Time accelerates because of modern technologies. Or maybe it’s the other way around: technologies are so compelling because time was already speeding up. The economic principle of acceleration – and by extension the logic of increase – permeates the way social activities are conducted. Harder, better, faster, stronger. Doing more with our time is more desirable. The linear and circular structure of clock-time, while corresponding in the broadest sense to the human idea of time, temporalises within and through technologies that crystallise time. Time acts. It creates, exacerbates, denies, compensates, delays. When we are confronted with time on our hands, a sort of crisis emerges: time in surplus is wasted time, and wasted time is besieged into intervals.
Waves of time wash over our psyche, but they make no sound. The silence of time in crisis is the void our mind creates so it could empty itself out. It is 3:00pm in New Haven - 6:00am in Melbourne and 2:00am in Saigon. I know as much because the world clock function on my phone tells me so, in clear digital numbers. Staring at those number, I try to imagine what my loved ones are doing. Time has become a sort of anchor as our mind drifts away from the physical being-in-time. Yesterday all restaurants and pubs in Connecticut closed down to help decelerate the spread of covid-19; Yale itself has been closed for a week. People wonder if it’s time to go home. People race against time to come home, to make up for the strain time has put on space. Few things hurry people up more than telling them to slow down. But then everything comes to a halt. A wave is just that: a loop of motion and counter-motion. There is no wave without resistance. The Latin root sistere – to stand firm – requires going back again and again. Time is also what prevents everything from being given at once. Bergson says, this must tell us that there is indeterminacy in things. That time itself is this indeterminacy.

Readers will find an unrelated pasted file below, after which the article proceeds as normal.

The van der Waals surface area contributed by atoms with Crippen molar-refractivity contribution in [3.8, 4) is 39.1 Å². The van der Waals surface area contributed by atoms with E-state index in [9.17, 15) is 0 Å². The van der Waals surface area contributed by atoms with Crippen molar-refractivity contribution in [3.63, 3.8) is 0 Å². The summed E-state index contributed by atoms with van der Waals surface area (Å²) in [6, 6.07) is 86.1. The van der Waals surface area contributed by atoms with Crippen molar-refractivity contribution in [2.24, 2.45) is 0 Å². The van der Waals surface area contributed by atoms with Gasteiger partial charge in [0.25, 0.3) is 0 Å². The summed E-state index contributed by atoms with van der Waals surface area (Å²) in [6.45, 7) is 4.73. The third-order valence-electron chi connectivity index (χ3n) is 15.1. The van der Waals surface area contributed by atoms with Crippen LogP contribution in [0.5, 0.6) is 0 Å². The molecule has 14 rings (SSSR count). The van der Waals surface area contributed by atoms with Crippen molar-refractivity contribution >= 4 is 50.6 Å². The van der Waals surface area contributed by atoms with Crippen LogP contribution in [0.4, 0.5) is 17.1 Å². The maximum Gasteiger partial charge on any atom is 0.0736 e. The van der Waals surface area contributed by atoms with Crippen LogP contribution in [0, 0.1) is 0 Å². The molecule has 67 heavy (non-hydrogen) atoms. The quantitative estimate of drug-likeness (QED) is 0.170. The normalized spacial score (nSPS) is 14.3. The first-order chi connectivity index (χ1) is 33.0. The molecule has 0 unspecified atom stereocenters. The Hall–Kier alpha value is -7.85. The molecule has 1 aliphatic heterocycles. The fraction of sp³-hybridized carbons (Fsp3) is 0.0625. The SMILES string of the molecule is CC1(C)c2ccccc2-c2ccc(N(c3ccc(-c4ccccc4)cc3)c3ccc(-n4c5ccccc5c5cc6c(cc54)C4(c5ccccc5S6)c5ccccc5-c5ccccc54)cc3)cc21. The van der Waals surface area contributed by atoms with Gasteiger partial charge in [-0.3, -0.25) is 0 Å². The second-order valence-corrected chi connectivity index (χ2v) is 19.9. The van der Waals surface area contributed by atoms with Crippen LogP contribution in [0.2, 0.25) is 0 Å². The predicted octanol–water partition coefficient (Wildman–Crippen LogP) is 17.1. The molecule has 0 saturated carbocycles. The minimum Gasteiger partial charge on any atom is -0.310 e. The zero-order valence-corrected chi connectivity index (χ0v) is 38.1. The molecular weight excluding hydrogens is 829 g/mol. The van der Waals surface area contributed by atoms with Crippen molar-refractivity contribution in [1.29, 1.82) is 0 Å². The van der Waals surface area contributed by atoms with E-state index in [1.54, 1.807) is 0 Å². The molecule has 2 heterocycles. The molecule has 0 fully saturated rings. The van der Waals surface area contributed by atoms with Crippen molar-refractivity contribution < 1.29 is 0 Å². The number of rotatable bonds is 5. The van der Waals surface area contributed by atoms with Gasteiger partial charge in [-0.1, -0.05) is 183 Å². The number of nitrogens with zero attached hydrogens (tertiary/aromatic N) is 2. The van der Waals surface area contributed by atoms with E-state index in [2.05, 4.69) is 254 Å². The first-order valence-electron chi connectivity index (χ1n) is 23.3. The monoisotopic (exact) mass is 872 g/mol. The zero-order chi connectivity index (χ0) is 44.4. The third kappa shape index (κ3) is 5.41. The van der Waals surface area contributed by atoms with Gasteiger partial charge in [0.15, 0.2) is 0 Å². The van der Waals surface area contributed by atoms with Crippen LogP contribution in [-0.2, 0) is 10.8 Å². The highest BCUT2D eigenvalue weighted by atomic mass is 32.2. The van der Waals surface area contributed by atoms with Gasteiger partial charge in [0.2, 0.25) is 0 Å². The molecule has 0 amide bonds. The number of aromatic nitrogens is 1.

Heterochronia. The existence of more than one time. It is morning in the Southern hemisphere, afternoon in the Northern hemisphere. Time in transit for those who leave, time in waiting for those who stay. On Twitter, there is no time we can afford to lose. On my walk down a deserted Old Campus, time is everything there is to lose. Eigenzeit – self-time – is only meaningful insofar as it divorces itself from the time structures of others while longing for them. Eigen-time goes haywire; without constantly assembling small and standardised units of time so that it could be replicated into infinity, time fizzles out. Pressed from both above and below, waves spread out in circles. Time is absorbed by the medium through which it passes before its lull. Electromagnetic waves carry a synchronous time structure that homogenises our collective perception of time. It is through this simultaneity that we come to experience the unbearable weight of duration. Of time elasticated, congealed, concealing. Leaving your Facetime call overnight – why not – so you could feel more connected, less confined. Like you have figured out a way to cheat time and fool space. Like time and space have come together at last: continuity cuts through the force of a pandemic and stops in the middle. An interval. An oncoming wave. Defiance without cease. A wave radiating in all directions is a wave slowing itself down into a transfiguration: the shape of time flattens out into a horizon stretched at both ends.
*This post has been republished on the School of Historical and Philosophical Studies at The University of Melbourne research blog
*This post will appear in the Vietnamese Students Association at Yale's magazine in Fall 2020